It’s been more than 100 years since Dr. Maria Montessori first developed the Montessori method of education, which focuses on building children’s resourcefulness and natural abilities through practical play.
Today, Montessori is the most widespread alternative to traditional education. There are thousands of Montessori schools across the globe where students practice daily life skills, learn through hands-on activities, and explore the interdisciplinary nature of science and social studies.
Two main tenets of a Montessori education are mixed-age classrooms and no grades or homework. At Montessori schools, younger children have long blocks of time—up to three hours at once—to freely interact with specially developed learning materials. As children get older, they participate in extensive research projects, which they present to their class. At all ages, you won’t see rows of desks or assigned seats; students are welcome to move about classrooms freely and make choices about what to work on.
Clearly, Montessori takes a different approach compared to traditional education. But is it better for kids?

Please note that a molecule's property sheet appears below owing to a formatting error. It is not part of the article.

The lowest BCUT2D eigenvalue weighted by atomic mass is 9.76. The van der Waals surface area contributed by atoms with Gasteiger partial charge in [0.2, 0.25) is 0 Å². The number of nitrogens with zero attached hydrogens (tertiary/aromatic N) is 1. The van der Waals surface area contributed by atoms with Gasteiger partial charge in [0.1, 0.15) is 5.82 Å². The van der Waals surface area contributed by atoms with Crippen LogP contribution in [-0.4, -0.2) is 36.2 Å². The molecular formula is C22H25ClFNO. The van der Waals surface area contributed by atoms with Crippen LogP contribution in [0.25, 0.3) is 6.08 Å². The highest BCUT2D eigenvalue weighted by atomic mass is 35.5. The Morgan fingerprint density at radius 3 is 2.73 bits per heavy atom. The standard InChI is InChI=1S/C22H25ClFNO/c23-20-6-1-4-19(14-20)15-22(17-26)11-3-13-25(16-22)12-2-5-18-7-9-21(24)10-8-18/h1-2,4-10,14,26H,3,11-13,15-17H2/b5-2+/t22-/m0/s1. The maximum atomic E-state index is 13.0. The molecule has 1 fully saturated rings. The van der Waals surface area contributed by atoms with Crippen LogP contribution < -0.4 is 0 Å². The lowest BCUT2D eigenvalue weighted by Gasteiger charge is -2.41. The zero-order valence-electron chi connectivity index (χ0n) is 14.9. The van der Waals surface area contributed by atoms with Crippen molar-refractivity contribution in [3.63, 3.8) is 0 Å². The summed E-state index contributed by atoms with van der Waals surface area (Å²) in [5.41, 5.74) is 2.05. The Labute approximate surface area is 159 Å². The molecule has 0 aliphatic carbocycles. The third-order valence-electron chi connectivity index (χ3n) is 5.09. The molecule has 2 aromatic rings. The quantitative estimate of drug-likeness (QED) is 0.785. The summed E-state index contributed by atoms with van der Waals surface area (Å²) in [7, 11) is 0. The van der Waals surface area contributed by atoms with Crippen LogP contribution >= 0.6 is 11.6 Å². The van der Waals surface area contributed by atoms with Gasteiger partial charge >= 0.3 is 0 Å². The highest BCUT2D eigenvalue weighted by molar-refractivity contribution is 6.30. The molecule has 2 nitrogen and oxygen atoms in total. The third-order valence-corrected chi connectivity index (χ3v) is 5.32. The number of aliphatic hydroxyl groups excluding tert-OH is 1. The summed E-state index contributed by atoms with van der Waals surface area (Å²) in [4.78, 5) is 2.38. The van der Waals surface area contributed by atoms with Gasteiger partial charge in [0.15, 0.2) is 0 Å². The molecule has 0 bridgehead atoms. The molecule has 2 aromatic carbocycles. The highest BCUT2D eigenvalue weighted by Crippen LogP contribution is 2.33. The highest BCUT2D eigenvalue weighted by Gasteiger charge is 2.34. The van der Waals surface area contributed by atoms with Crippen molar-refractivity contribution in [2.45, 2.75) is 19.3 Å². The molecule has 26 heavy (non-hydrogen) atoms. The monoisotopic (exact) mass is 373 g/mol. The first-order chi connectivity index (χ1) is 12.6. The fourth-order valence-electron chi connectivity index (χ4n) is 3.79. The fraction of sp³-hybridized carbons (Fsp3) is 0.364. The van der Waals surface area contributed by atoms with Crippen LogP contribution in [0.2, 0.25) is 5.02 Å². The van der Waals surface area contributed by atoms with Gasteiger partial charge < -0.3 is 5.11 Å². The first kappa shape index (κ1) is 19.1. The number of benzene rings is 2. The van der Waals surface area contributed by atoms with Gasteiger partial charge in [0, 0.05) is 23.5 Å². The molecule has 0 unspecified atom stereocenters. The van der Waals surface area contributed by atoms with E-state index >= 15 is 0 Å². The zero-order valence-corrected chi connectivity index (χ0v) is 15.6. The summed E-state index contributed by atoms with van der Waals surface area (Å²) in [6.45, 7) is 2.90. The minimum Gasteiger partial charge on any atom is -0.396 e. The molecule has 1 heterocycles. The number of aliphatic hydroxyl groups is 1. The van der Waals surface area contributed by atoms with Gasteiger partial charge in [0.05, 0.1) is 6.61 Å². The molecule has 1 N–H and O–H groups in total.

“You just don’t understand!” Sound familiar? If so, then your child’s meltdowns might stem from his inability to properly express his feelings. Learn how reflective listening and staying calm can help defuse anger.
When our children feel bad, they behave badly.
It helps to remember that a lot of bad ADHD behavior stems from a strong emotion the child is feeling. Kids often can’t articulate their feelings, so they come out in tantrums or defiance. They don’t know any other way to communicate how angry or disappointed they are.
Parents usually react to a child’s misbehavior, instead of realizing that we need to address the feeling that is fueling the ADHD behavior.
“This virus is going to be with us for some time, and face coverings are a proven, effective way to prevent the spread of COVID-19,” said AAP President Sara “Sally” Goza, M.D., FAAP. “As parents prepare to send their children to school and into child care settings, cloth face coverings should be part of their new normal.”
One World Montessori is following the AAP’s interim guidance regarding face coverings for children ages 2 years and older. According to the AAP, children ages 2 years and older “can and should wear cloth face coverings when not able to physically distance, including while in schools, child care and other group settings.”